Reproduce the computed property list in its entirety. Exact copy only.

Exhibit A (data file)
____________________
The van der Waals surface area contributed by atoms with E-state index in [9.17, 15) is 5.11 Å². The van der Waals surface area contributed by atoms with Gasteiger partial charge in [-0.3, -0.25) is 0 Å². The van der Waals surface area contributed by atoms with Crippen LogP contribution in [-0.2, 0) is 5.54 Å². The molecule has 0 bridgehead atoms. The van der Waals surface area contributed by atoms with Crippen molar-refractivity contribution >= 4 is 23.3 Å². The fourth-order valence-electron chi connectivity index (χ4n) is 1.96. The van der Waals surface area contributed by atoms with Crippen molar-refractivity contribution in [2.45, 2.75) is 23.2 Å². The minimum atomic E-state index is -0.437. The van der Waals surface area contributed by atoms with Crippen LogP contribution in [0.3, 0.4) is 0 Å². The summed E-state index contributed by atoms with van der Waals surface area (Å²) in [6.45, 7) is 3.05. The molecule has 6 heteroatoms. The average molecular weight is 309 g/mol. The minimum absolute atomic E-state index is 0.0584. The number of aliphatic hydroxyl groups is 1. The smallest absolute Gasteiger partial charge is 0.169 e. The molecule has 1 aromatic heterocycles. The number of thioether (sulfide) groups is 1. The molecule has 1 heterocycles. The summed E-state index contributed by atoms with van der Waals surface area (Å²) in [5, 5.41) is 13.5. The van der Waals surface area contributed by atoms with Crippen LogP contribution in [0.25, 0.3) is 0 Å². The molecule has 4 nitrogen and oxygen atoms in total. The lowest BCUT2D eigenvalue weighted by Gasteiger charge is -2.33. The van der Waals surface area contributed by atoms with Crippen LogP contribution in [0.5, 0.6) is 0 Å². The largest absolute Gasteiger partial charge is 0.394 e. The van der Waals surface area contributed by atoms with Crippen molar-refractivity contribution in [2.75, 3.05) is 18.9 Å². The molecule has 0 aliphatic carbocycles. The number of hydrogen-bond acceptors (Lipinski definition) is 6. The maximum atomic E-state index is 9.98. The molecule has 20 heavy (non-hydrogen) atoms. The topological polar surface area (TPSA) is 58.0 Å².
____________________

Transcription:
The van der Waals surface area contributed by atoms with E-state index in [9.17, 15) is 5.11 Å². The van der Waals surface area contributed by atoms with Gasteiger partial charge in [-0.3, -0.25) is 0 Å². The van der Waals surface area contributed by atoms with Crippen LogP contribution in [-0.2, 0) is 5.54 Å². The molecule has 0 bridgehead atoms. The van der Waals surface area contributed by atoms with Crippen molar-refractivity contribution >= 4 is 23.3 Å². The fourth-order valence-electron chi connectivity index (χ4n) is 1.96. The van der Waals surface area contributed by atoms with Crippen molar-refractivity contribution in [2.45, 2.75) is 23.2 Å². The minimum atomic E-state index is -0.437. The van der Waals surface area contributed by atoms with Crippen LogP contribution in [0.3, 0.4) is 0 Å². The summed E-state index contributed by atoms with van der Waals surface area (Å²) in [6.45, 7) is 3.05. The molecule has 6 heteroatoms. The average molecular weight is 309 g/mol. The minimum absolute atomic E-state index is 0.0584. The number of aliphatic hydroxyl groups is 1. The smallest absolute Gasteiger partial charge is 0.169 e. The molecule has 1 aromatic heterocycles. The number of thioether (sulfide) groups is 1. The molecule has 1 heterocycles. The summed E-state index contributed by atoms with van der Waals surface area (Å²) in [5, 5.41) is 13.5. The van der Waals surface area contributed by atoms with Crippen LogP contribution in [0.25, 0.3) is 0 Å². The molecule has 4 nitrogen and oxygen atoms in total. The lowest BCUT2D eigenvalue weighted by Gasteiger charge is -2.33. The van der Waals surface area contributed by atoms with Crippen LogP contribution in [0.5, 0.6) is 0 Å². The largest absolute Gasteiger partial charge is 0.394 e. The van der Waals surface area contributed by atoms with Crippen molar-refractivity contribution in [2.75, 3.05) is 18.9 Å². The molecule has 0 aliphatic carbocycles. The number of hydrogen-bond acceptors (Lipinski definition) is 6. The maximum atomic E-state index is 9.98. The molecule has 20 heavy (non-hydrogen) atoms. The topological polar surface area (TPSA) is 58.0 Å².